holycow1


Let me preface this review by saying that I am a huge David Duchovny fan girl. A good friend and I dressed up as Mulder and Scully last Halloween, I find his twitter interaction with Gillian Anderson terribly exciting, and I spend a good portion of each day trawling through tumblr looking at X-Files gifs. So I purchased this book mostly just to get myself another slice of David, but I have to say I thoroughly enjoyed the story.

‘Holy Cow’ is about a cow named Elsie Bovary who lives on a farm, spends most of the day hanging out with her best friend Mallory, and doing things that cows do. One day they decide to venture through the gate to the next pasture, and while Mallory is happy chatting and flirting with the bulls, Elsie wanders up to the house and gains some shocking knowledge about industrial farming through what she calls ‘the box god’.

Her view of the world is now turned upside down, and after doing some further research Elsie decides she wants to get away from this place and go somewhere she feels she will be appreciated – India. She ends up collecting two comrades for her journey, a turkey named Tom who wants to go to Turkey, and a newly converted Jewish pig named Shalom (formerly known as Jerry) who thinks he would do best in Israel.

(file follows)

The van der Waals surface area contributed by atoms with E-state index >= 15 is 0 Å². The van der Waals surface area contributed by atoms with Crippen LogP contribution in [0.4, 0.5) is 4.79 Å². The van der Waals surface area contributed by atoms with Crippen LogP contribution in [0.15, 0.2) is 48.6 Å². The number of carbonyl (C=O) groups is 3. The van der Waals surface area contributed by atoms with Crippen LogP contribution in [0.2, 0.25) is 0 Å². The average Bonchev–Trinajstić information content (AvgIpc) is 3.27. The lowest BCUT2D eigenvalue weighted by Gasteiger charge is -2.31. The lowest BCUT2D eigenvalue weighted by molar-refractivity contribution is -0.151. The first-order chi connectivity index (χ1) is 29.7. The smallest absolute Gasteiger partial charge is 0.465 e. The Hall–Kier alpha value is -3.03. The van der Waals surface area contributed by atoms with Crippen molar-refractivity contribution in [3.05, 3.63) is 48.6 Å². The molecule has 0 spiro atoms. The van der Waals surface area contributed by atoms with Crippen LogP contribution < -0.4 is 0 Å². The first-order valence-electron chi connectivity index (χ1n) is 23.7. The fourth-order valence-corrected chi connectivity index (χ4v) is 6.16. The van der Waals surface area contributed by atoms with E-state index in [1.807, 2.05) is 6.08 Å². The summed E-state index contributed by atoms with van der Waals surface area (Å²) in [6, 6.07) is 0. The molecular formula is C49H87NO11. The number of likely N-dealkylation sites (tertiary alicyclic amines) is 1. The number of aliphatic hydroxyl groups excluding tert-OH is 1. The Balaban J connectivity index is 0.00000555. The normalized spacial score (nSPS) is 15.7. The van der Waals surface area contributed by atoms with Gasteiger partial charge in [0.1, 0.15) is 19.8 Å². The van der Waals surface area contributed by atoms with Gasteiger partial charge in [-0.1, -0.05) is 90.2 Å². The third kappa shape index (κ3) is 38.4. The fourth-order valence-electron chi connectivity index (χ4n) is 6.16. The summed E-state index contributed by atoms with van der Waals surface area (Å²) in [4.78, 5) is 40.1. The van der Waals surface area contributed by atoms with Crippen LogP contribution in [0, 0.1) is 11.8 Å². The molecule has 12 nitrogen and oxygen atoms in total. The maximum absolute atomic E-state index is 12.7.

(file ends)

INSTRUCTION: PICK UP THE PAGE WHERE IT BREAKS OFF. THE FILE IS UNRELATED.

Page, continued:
What follows is a bizarre adventure of a lifetime for the three animals that definitely stretches your imagination. Elsie is our narrator, slinging pop culture references and jokes at us from all angles. The frequent asides ‘my editor says I should add this in’ etc, add another funny layer. Tom acts as the group counselor and smart phone operator, although he wastes the battery playing that life ruining game Angry Birds. Shalom mostly brings a cranky old man vibe to the trio, but he’s also good value when he tones it down on occasion.

During the part where Elsie, Tom and Shalom are wearing their disguises at the airport, it made flashback to The Muppets when they sit on top of each under a big trench coat and hat, and try to go around doing human activities. Also the cute little illustrations every couple of chapters were a nice touch.

At face value, this book is a humorous story about three animals trying to find a place for themselves in the world, but it also makes several observations on animal cruelty and the extreme amount of food that we lousy humans waste. There were a lot of genuine laugh out loud moments and some nice lessons to be learned on friendship and acceptance. Overall it was a funny, introspective, sweet and fairly quick read, and I really enjoyed it.